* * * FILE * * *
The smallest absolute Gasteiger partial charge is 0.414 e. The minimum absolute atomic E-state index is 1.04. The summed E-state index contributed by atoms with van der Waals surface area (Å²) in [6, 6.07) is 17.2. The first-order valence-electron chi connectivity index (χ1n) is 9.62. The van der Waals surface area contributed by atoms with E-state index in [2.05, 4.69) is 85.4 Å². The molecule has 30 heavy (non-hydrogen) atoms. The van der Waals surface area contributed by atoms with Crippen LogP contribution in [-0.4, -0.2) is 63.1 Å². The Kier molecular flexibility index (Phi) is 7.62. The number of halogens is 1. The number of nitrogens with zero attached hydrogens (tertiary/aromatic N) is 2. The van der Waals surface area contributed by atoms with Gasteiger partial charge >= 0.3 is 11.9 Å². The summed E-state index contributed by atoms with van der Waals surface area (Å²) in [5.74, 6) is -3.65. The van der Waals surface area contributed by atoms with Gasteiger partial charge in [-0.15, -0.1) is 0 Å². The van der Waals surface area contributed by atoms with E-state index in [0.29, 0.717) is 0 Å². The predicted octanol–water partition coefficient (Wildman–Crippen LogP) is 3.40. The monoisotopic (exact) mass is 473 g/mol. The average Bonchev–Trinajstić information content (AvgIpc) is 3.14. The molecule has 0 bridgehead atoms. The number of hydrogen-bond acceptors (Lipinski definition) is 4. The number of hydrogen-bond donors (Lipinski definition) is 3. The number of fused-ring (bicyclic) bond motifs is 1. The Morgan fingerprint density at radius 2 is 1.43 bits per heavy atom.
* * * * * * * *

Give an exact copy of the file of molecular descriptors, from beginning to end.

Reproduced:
The smallest absolute Gasteiger partial charge is 0.414 e. The minimum absolute atomic E-state index is 1.04. The summed E-state index contributed by atoms with van der Waals surface area (Å²) in [6, 6.07) is 17.2. The first-order valence-electron chi connectivity index (χ1n) is 9.62. The van der Waals surface area contributed by atoms with E-state index in [2.05, 4.69) is 85.4 Å². The molecule has 30 heavy (non-hydrogen) atoms. The van der Waals surface area contributed by atoms with Crippen LogP contribution in [-0.4, -0.2) is 63.1 Å². The Kier molecular flexibility index (Phi) is 7.62. The number of halogens is 1. The number of nitrogens with zero attached hydrogens (tertiary/aromatic N) is 2. The van der Waals surface area contributed by atoms with Gasteiger partial charge >= 0.3 is 11.9 Å². The summed E-state index contributed by atoms with van der Waals surface area (Å²) in [5.74, 6) is -3.65. The van der Waals surface area contributed by atoms with Gasteiger partial charge in [-0.15, -0.1) is 0 Å². The van der Waals surface area contributed by atoms with E-state index in [0.29, 0.717) is 0 Å². The predicted octanol–water partition coefficient (Wildman–Crippen LogP) is 3.40. The monoisotopic (exact) mass is 473 g/mol. The average Bonchev–Trinajstić information content (AvgIpc) is 3.14. The molecule has 0 bridgehead atoms. The number of hydrogen-bond acceptors (Lipinski definition) is 4. The number of hydrogen-bond donors (Lipinski definition) is 3. The number of fused-ring (bicyclic) bond motifs is 1. The Morgan fingerprint density at radius 2 is 1.43 bits per heavy atom.